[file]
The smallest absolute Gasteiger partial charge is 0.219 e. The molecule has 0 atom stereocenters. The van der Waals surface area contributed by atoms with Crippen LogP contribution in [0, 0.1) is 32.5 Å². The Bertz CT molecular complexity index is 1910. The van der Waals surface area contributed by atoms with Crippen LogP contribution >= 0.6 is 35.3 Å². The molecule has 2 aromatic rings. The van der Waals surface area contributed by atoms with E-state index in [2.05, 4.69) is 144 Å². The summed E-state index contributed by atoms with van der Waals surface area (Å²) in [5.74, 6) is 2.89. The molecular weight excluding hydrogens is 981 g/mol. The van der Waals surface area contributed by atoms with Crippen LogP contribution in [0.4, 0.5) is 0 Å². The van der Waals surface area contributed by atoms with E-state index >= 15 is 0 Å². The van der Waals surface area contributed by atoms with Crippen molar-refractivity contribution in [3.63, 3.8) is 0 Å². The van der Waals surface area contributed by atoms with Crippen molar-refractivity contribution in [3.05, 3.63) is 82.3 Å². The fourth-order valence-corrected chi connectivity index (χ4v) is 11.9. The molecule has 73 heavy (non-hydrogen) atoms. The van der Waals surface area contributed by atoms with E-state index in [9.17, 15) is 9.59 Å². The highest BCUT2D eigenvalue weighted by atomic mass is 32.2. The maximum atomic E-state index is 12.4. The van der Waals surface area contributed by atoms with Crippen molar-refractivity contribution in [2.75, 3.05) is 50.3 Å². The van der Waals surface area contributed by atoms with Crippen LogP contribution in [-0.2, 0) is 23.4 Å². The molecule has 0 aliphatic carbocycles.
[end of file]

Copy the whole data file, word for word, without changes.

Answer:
The smallest absolute Gasteiger partial charge is 0.219 e. The molecule has 0 atom stereocenters. The van der Waals surface area contributed by atoms with Crippen LogP contribution in [0, 0.1) is 32.5 Å². The Bertz CT molecular complexity index is 1910. The van der Waals surface area contributed by atoms with Crippen LogP contribution >= 0.6 is 35.3 Å². The molecule has 2 aromatic rings. The van der Waals surface area contributed by atoms with E-state index in [2.05, 4.69) is 144 Å². The summed E-state index contributed by atoms with van der Waals surface area (Å²) in [5.74, 6) is 2.89. The molecular weight excluding hydrogens is 981 g/mol. The van der Waals surface area contributed by atoms with Crippen LogP contribution in [0.4, 0.5) is 0 Å². The van der Waals surface area contributed by atoms with E-state index >= 15 is 0 Å². The van der Waals surface area contributed by atoms with Crippen molar-refractivity contribution in [3.63, 3.8) is 0 Å². The van der Waals surface area contributed by atoms with Crippen molar-refractivity contribution in [3.05, 3.63) is 82.3 Å². The fourth-order valence-corrected chi connectivity index (χ4v) is 11.9. The molecule has 73 heavy (non-hydrogen) atoms. The van der Waals surface area contributed by atoms with E-state index in [9.17, 15) is 9.59 Å². The highest BCUT2D eigenvalue weighted by atomic mass is 32.2. The maximum atomic E-state index is 12.4. The van der Waals surface area contributed by atoms with Crippen molar-refractivity contribution in [2.75, 3.05) is 50.3 Å². The van der Waals surface area contributed by atoms with Crippen LogP contribution in [-0.2, 0) is 23.4 Å². The molecule has 0 aliphatic carbocycles.